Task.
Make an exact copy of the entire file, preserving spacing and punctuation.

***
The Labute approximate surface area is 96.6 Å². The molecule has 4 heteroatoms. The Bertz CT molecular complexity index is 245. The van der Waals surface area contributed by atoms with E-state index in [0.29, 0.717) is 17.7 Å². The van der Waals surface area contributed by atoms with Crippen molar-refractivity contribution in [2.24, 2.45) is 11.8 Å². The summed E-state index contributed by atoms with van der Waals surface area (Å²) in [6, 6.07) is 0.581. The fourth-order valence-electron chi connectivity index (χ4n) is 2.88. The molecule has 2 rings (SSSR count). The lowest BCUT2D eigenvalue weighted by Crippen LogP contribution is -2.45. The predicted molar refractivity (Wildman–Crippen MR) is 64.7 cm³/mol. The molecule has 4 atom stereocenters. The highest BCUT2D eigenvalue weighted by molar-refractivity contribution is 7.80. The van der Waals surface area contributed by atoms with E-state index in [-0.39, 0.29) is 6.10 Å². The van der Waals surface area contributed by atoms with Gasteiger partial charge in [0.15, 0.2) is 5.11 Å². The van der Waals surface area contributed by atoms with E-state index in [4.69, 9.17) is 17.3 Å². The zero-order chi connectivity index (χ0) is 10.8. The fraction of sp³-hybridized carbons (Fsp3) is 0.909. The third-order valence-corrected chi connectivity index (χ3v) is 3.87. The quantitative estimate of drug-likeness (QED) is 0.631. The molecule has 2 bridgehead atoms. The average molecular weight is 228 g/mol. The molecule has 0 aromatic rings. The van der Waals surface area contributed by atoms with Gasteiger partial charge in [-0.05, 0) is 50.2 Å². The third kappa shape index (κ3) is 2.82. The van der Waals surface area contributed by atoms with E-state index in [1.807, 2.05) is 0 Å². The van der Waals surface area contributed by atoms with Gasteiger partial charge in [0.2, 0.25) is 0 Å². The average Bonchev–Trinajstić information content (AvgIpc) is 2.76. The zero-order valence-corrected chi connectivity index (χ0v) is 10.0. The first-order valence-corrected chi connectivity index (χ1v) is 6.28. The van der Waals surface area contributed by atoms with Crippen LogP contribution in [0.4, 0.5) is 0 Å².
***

The Labute approximate surface area is 96.6 Å². The molecule has 4 heteroatoms. The Bertz CT molecular complexity index is 245. The van der Waals surface area contributed by atoms with E-state index in [0.29, 0.717) is 17.7 Å². The van der Waals surface area contributed by atoms with Crippen molar-refractivity contribution in [2.24, 2.45) is 11.8 Å². The summed E-state index contributed by atoms with van der Waals surface area (Å²) in [6, 6.07) is 0.581. The fourth-order valence-electron chi connectivity index (χ4n) is 2.88. The molecule has 2 rings (SSSR count). The lowest BCUT2D eigenvalue weighted by Crippen LogP contribution is -2.45. The predicted molar refractivity (Wildman–Crippen MR) is 64.7 cm³/mol. The molecule has 4 atom stereocenters. The highest BCUT2D eigenvalue weighted by molar-refractivity contribution is 7.80. The van der Waals surface area contributed by atoms with E-state index in [-0.39, 0.29) is 6.10 Å². The van der Waals surface area contributed by atoms with Gasteiger partial charge in [0.15, 0.2) is 5.11 Å². The van der Waals surface area contributed by atoms with E-state index in [4.69, 9.17) is 17.3 Å². The zero-order chi connectivity index (χ0) is 10.8. The fraction of sp³-hybridized carbons (Fsp3) is 0.909. The third-order valence-corrected chi connectivity index (χ3v) is 3.87. The quantitative estimate of drug-likeness (QED) is 0.631. The molecule has 2 bridgehead atoms. The average molecular weight is 228 g/mol. The molecule has 0 aromatic rings. The van der Waals surface area contributed by atoms with Gasteiger partial charge in [-0.05, 0) is 50.2 Å². The third kappa shape index (κ3) is 2.82. The van der Waals surface area contributed by atoms with E-state index in [1.807, 2.05) is 0 Å². The van der Waals surface area contributed by atoms with Gasteiger partial charge in [0.2, 0.25) is 0 Å². The average Bonchev–Trinajstić information content (AvgIpc) is 2.76. The zero-order valence-corrected chi connectivity index (χ0v) is 10.0. The first-order valence-corrected chi connectivity index (χ1v) is 6.28. The van der Waals surface area contributed by atoms with Crippen LogP contribution in [0.4, 0.5) is 0 Å².